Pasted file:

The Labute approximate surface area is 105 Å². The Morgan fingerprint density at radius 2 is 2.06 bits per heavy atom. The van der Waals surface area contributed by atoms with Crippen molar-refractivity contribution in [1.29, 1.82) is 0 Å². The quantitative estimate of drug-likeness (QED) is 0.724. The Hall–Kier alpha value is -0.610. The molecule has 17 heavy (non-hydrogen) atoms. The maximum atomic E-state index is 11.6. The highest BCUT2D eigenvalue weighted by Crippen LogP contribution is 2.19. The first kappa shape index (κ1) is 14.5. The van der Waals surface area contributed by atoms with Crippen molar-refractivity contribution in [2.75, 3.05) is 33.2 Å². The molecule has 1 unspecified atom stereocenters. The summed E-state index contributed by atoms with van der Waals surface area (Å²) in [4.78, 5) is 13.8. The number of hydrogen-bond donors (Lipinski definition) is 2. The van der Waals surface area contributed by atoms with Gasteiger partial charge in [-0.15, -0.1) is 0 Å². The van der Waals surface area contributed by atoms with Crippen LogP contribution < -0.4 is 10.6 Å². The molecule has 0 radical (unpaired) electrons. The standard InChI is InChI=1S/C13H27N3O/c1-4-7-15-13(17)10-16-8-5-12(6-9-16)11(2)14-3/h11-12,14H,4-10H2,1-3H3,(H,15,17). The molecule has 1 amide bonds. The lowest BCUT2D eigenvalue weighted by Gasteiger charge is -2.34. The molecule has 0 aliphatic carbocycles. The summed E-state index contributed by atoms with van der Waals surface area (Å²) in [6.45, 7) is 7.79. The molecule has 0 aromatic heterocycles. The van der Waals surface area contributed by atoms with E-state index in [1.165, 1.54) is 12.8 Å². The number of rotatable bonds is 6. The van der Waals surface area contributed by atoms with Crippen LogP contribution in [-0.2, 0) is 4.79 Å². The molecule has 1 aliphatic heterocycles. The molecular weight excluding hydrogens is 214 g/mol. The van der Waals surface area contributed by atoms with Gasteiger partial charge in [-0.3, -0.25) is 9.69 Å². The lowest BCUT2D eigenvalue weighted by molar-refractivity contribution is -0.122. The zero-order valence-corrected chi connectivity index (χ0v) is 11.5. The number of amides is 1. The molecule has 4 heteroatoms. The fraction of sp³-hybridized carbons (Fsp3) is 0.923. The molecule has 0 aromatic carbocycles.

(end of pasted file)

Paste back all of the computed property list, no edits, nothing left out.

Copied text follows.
The Labute approximate surface area is 105 Å². The Morgan fingerprint density at radius 2 is 2.06 bits per heavy atom. The van der Waals surface area contributed by atoms with Crippen molar-refractivity contribution in [1.29, 1.82) is 0 Å². The quantitative estimate of drug-likeness (QED) is 0.724. The Hall–Kier alpha value is -0.610. The molecule has 17 heavy (non-hydrogen) atoms. The maximum atomic E-state index is 11.6. The highest BCUT2D eigenvalue weighted by Crippen LogP contribution is 2.19. The first kappa shape index (κ1) is 14.5. The van der Waals surface area contributed by atoms with Crippen molar-refractivity contribution in [2.75, 3.05) is 33.2 Å². The molecule has 1 unspecified atom stereocenters. The summed E-state index contributed by atoms with van der Waals surface area (Å²) in [4.78, 5) is 13.8. The number of hydrogen-bond donors (Lipinski definition) is 2. The van der Waals surface area contributed by atoms with Gasteiger partial charge in [-0.15, -0.1) is 0 Å². The van der Waals surface area contributed by atoms with Crippen LogP contribution < -0.4 is 10.6 Å². The molecule has 0 radical (unpaired) electrons. The standard InChI is InChI=1S/C13H27N3O/c1-4-7-15-13(17)10-16-8-5-12(6-9-16)11(2)14-3/h11-12,14H,4-10H2,1-3H3,(H,15,17). The molecule has 1 amide bonds. The lowest BCUT2D eigenvalue weighted by Gasteiger charge is -2.34. The molecule has 0 aliphatic carbocycles. The summed E-state index contributed by atoms with van der Waals surface area (Å²) in [6.45, 7) is 7.79. The molecule has 0 aromatic heterocycles. The van der Waals surface area contributed by atoms with E-state index in [1.165, 1.54) is 12.8 Å². The number of rotatable bonds is 6. The van der Waals surface area contributed by atoms with Crippen LogP contribution in [-0.2, 0) is 4.79 Å². The molecule has 1 aliphatic heterocycles. The molecular weight excluding hydrogens is 214 g/mol. The van der Waals surface area contributed by atoms with Gasteiger partial charge in [-0.3, -0.25) is 9.69 Å². The lowest BCUT2D eigenvalue weighted by molar-refractivity contribution is -0.122. The zero-order valence-corrected chi connectivity index (χ0v) is 11.5. The number of amides is 1. The molecule has 4 heteroatoms. The fraction of sp³-hybridized carbons (Fsp3) is 0.923. The molecule has 0 aromatic carbocycles.